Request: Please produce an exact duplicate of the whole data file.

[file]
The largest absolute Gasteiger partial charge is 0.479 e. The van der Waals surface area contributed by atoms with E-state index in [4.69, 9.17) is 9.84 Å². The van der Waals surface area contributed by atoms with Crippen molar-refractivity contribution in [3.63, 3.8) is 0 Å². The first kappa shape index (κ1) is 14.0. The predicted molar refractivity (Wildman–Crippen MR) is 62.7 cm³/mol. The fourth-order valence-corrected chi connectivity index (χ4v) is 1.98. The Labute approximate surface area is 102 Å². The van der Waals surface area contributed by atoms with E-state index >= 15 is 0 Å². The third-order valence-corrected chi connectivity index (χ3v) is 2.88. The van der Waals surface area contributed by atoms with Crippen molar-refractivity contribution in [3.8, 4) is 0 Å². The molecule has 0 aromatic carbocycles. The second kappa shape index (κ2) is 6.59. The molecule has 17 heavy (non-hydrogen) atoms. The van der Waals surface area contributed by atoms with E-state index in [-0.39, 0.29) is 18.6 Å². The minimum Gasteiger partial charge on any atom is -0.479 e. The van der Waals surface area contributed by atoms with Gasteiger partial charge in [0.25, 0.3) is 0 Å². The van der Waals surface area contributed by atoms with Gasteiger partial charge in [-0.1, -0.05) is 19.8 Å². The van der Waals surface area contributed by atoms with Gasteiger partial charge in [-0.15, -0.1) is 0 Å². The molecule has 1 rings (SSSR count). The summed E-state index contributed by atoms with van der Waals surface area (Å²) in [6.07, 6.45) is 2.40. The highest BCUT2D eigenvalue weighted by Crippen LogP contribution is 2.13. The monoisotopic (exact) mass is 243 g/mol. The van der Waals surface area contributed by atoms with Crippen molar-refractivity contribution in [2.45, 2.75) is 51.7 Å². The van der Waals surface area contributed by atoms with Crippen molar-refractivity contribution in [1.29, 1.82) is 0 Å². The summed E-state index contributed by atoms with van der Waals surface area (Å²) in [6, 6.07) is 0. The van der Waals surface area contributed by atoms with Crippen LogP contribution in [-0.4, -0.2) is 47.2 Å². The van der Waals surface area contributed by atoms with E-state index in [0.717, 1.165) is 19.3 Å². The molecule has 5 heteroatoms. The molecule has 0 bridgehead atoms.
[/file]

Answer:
The largest absolute Gasteiger partial charge is 0.479 e. The van der Waals surface area contributed by atoms with E-state index in [4.69, 9.17) is 9.84 Å². The van der Waals surface area contributed by atoms with Crippen molar-refractivity contribution in [3.63, 3.8) is 0 Å². The first kappa shape index (κ1) is 14.0. The predicted molar refractivity (Wildman–Crippen MR) is 62.7 cm³/mol. The fourth-order valence-corrected chi connectivity index (χ4v) is 1.98. The Labute approximate surface area is 102 Å². The van der Waals surface area contributed by atoms with E-state index >= 15 is 0 Å². The third-order valence-corrected chi connectivity index (χ3v) is 2.88. The van der Waals surface area contributed by atoms with Crippen molar-refractivity contribution in [3.8, 4) is 0 Å². The molecule has 0 aromatic carbocycles. The second kappa shape index (κ2) is 6.59. The molecule has 17 heavy (non-hydrogen) atoms. The van der Waals surface area contributed by atoms with E-state index in [-0.39, 0.29) is 18.6 Å². The minimum Gasteiger partial charge on any atom is -0.479 e. The van der Waals surface area contributed by atoms with Gasteiger partial charge in [0.25, 0.3) is 0 Å². The van der Waals surface area contributed by atoms with Gasteiger partial charge in [-0.1, -0.05) is 19.8 Å². The van der Waals surface area contributed by atoms with Gasteiger partial charge in [-0.15, -0.1) is 0 Å². The molecule has 1 rings (SSSR count). The summed E-state index contributed by atoms with van der Waals surface area (Å²) in [6.07, 6.45) is 2.40. The highest BCUT2D eigenvalue weighted by Crippen LogP contribution is 2.13. The monoisotopic (exact) mass is 243 g/mol. The van der Waals surface area contributed by atoms with Crippen molar-refractivity contribution in [2.45, 2.75) is 51.7 Å². The van der Waals surface area contributed by atoms with Crippen molar-refractivity contribution in [1.29, 1.82) is 0 Å². The summed E-state index contributed by atoms with van der Waals surface area (Å²) in [6, 6.07) is 0. The van der Waals surface area contributed by atoms with Crippen LogP contribution in [-0.4, -0.2) is 47.2 Å². The van der Waals surface area contributed by atoms with E-state index in [0.717, 1.165) is 19.3 Å². The molecule has 5 heteroatoms. The molecule has 0 bridgehead atoms.